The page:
Trade secrets - a Q&A

Trade secrets - a Q&A

Breach of confidence - bringing a competitor to book

Tom Lingard, head of intellectual property at Stevens & Bolton, answers the most frequently asked questions. 

What is a trade secret?

The term “trade secret” refers to confidential information which is commercially valuable, treated as a secret by the business and gives the owner a competitive or commercial advantage. It may be technical information or it may be commercial business information such as future business plans, pricing and customer information, provided that it meets the requirements for protection.

What are the requirements for protection?

In a business context the important definition to be aware of is that set out in the Trade Secrets (enforcement etc.) Regulations 2018[i]. This is based on the definition in TRIPs[ii] and was described by Judge Hacon in a recent case in the Intellectual Property Enterprise Court[iii] as the “best” guide to the distinction between information that is confidential and that which is not:

trade secret" means information which -

  • is secret in the sense that it is not, as a body or in the precise configuration and assembly of its components, generally known among, or readily accessible to, persons within the circles that normally deal with the kind of information in question,
  • has commercial value because it is secret, and
  • has been subject to reasonable steps under the circumstances, by the person lawfully in control of the information, to keep it secret;

What practical steps should I take to protect the information?

Audit and identify the secret information you wish to protect. Restrict access to it, including by using technical means (for example, encryption and password protection) and other measures such as clear desk policies. In some circumstances it is also possible to “seed” data (i.e. putting harmless false entries into it) which can serve as definitive proof of copying as opposed to independent creation. Consider carefully who needs to have access and make them all aware of its confidential nature. Be able to demonstrate that you have done so as this will be important evidence if the matter comes before a court.

What about contracts?

Contractual obligations are often the best protection. These include specific non-disclosure agreements as well as confidentiality obligations in a wide range of contracts including employment contracts, licences, collaboration agreements, joint ventures and service agreements. Consider carefully who will be creating potentially valuable and confidential material and who will be disclosing what. Avoid over-broad definitions of confidential information as this can lead to difficulties of enforcement. If you are disclosing information to another party, make sure that the purpose for which they may use the information is narrowly defined, and include an obligation to return and deliver up hard and soft copies of information on termination.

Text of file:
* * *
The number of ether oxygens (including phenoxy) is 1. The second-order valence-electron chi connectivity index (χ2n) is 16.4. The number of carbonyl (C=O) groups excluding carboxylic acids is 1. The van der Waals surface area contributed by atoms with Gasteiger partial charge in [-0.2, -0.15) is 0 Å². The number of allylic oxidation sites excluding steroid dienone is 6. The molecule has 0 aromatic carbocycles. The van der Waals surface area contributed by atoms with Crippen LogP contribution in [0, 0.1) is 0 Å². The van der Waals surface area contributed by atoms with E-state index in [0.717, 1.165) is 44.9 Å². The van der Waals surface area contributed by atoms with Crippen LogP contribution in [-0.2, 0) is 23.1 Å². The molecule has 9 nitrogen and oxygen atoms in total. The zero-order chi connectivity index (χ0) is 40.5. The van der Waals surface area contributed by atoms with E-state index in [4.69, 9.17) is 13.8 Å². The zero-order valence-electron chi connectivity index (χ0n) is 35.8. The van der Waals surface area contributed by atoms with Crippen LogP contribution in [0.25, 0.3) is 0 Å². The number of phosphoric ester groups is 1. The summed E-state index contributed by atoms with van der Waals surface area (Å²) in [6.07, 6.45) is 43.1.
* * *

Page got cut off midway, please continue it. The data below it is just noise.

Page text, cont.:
How should I respond if there is a breach?

It is important to have a plan in place so that everybody knows what to do and is able to act quickly to identify the source and extent of the breach. Once disclosed and “out there” the information cannot be taken back, so these are the kind of circumstances when the court may be willing to grant an interim injunction (with or without notice). If there is reason to fear that the infringer will destroy digital evidence, it may be possible to obtain an imaging order. This provides for a computer expert to take a complete image of all data on the defendant’s devices, in order to preserve this as potential evidence. However, in most cases a letter before action (“cease and desist”) will suffice to resolve the matter, especially if, as is often the case, the infringer has taken the information without any clear plan to use it.

Can you comment on the most usual scenarios?

The scenario we see most frequently is that of the exiting employee who takes technical or customer information with them to a new employer or sets up a competing business. Many such employees are naïve rather than malicious and the matter can be settled relatively easily as the new employer is unlikely to want a dispute on their hands. Another very frequent scenario is where confidential information is disclosed to a supplier or licensee for a particular purpose, but the recipient uses it for a different purpose. Some recipients do not understand that they have an obligation not to use the information for unauthorised purposes, so this is an area where educating the other party on this point at early stage can pay dividends.

What are the take-away points in practice?

To summarise:

  • Think carefully about what you have, why it matters, who has access, to whom it has to be disclosed and whether it is properly protected by contractual obligations.
  • Review and regularly update employment contracts and restrictive covenants.
  • Make sure you have clear policies in place and can track employees’ use of data.
  • Have a plan to respond to breaches and make sure everyone knows what it is.

[i] These regulations originally implemented the EU Trade Secrets Directive into UK law. They were retained in UK law after Brexit with minimal amendments.

[ii] The Agreement on Trade-Related Aspects of Intellectual Property Rights, an international  agreement between all the member nations of the World Trade Organization.

[iii] Travel Counsellors Ltd v Trailfinders Ltd [2020] EWHC (IPEC)

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